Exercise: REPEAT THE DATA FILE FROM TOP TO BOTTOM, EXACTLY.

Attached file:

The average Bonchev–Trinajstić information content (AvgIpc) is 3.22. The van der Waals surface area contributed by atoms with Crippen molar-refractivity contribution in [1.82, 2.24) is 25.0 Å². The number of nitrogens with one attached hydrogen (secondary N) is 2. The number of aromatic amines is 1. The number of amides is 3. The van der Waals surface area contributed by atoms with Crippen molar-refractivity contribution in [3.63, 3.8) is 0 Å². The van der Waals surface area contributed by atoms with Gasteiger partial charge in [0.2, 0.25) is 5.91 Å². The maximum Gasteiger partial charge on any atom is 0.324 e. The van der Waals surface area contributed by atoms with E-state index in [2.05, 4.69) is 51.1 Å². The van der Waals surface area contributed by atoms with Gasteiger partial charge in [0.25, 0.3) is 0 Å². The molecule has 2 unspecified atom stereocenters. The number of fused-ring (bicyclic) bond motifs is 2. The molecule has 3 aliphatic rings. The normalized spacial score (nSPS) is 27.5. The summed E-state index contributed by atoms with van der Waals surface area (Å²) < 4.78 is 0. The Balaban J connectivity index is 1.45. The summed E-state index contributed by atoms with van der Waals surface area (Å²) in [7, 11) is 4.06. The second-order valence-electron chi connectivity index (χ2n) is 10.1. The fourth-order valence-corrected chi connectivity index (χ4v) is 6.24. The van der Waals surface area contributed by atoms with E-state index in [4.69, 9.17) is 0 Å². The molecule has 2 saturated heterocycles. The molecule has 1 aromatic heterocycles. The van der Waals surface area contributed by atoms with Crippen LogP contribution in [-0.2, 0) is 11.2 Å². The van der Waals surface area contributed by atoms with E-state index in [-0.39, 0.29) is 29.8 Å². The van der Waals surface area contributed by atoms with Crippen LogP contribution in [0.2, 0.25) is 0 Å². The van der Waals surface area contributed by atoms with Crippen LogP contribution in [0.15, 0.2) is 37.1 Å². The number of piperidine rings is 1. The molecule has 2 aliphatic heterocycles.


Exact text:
The average Bonchev–Trinajstić information content (AvgIpc) is 3.22. The van der Waals surface area contributed by atoms with Crippen molar-refractivity contribution in [1.82, 2.24) is 25.0 Å². The number of nitrogens with one attached hydrogen (secondary N) is 2. The number of aromatic amines is 1. The number of amides is 3. The van der Waals surface area contributed by atoms with Crippen molar-refractivity contribution in [3.63, 3.8) is 0 Å². The van der Waals surface area contributed by atoms with Gasteiger partial charge in [0.2, 0.25) is 5.91 Å². The maximum Gasteiger partial charge on any atom is 0.324 e. The van der Waals surface area contributed by atoms with E-state index in [2.05, 4.69) is 51.1 Å². The van der Waals surface area contributed by atoms with Gasteiger partial charge in [0.25, 0.3) is 0 Å². The molecule has 2 unspecified atom stereocenters. The number of fused-ring (bicyclic) bond motifs is 2. The molecule has 3 aliphatic rings. The normalized spacial score (nSPS) is 27.5. The summed E-state index contributed by atoms with van der Waals surface area (Å²) < 4.78 is 0. The Balaban J connectivity index is 1.45. The summed E-state index contributed by atoms with van der Waals surface area (Å²) in [7, 11) is 4.06. The second-order valence-electron chi connectivity index (χ2n) is 10.1. The fourth-order valence-corrected chi connectivity index (χ4v) is 6.24. The van der Waals surface area contributed by atoms with E-state index in [4.69, 9.17) is 0 Å². The molecule has 2 saturated heterocycles. The molecule has 1 aromatic heterocycles. The van der Waals surface area contributed by atoms with Crippen LogP contribution in [-0.2, 0) is 11.2 Å². The van der Waals surface area contributed by atoms with E-state index in [-0.39, 0.29) is 29.8 Å². The van der Waals surface area contributed by atoms with Crippen LogP contribution in [0.2, 0.25) is 0 Å². The van der Waals surface area contributed by atoms with Crippen LogP contribution in [0.15, 0.2) is 37.1 Å². The number of piperidine rings is 1. The molecule has 2 aliphatic heterocycles.